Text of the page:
Effect of Texture on Visual Perception of Color Lightness in Inkjet Printed Woven Textiles
The goal of this study is to understand the effect of texture on visual perception of color in inkjet printed woven textiles. Cotton woven samples were constructed with nine different weave structures. The surface characteristics of the samples were determined using the KES-F and profiling instruments. Each sample was digitally printed with identical squares of primary colors of cyan, magenta, and yellow and secondary colors of red, green, and blue. The amount of ink applied was controlled consistently with an image editing software. CIE L* values were calculated from the measured reflectance. For visual assessment, the rank order method was applied and 25 observers ranked the perceived texture and color lightness of each sample.
By employing the rank order method, a perceived visual texture scale was obtained statistically from the specified rankings. The scale of visual texture shows high correlation with the friction coefficient (MIU) and the mean deviation of the MIU (MMD). The roughness (SMD) was not correlated with the scale of visual texture. The surface measurements from the profiling instrument (Pa) are also correlated with the scale of visual texture. The scale of the perceived color lightness was estimated from the assessed rankings. The measured CIE L* values and the scale of perceived lightness have a linear relationship for the primary and secondary colors. The scale of the perceived texture and the CIE L* values showed a relatively good correlation, but the surface characteristics of the weave structure, such as highly oriented yarn on the surface, can affect the light reflectance differently.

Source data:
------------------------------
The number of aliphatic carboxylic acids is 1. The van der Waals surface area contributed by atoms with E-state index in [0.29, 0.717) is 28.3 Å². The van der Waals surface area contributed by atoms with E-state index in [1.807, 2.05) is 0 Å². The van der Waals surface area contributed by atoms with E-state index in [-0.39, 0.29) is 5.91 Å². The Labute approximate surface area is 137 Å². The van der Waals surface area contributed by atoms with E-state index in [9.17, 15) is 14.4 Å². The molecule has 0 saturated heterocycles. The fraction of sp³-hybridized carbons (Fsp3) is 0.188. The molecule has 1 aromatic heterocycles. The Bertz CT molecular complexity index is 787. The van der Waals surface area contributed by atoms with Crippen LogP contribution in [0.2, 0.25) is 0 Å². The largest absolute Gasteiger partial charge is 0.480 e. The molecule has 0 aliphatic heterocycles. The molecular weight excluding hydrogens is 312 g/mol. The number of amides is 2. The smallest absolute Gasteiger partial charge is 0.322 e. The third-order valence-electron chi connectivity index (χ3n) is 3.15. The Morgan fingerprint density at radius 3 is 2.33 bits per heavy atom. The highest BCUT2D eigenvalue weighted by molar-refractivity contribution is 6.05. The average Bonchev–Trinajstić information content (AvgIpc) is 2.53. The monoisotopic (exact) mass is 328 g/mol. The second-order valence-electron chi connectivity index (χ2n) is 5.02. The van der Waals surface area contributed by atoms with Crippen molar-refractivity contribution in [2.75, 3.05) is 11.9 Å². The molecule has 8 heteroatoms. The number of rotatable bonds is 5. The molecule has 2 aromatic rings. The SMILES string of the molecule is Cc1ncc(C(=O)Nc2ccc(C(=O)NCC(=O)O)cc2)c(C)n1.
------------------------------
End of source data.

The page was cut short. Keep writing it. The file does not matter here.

Document Type: Research Article
Publication date: 2007-01-01
For more than 30 years, IS&T's series of digital printing conferences have been the leading forum for discussion of advances and new directions in 2D and 3D printing technologies. A comprehensive, industry-wide conference that brings together industry and academia, this meeting includes all aspects of the hardware, materials, software, images, and applications associated with digital printing systems?particularly those involved with additive manufacturing and fabrication?including bio-printing, printed electronics, page-wide, drop-on-demand, desktop and continuous ink jet, toner-based systems, and production digital printing, as well as the engineering capability, optimization, and science involved in these fields. In 2016, the conference changed its name formally to Printing for Fabrication to better reflect the content of the meeting and the evolving technology of printing.
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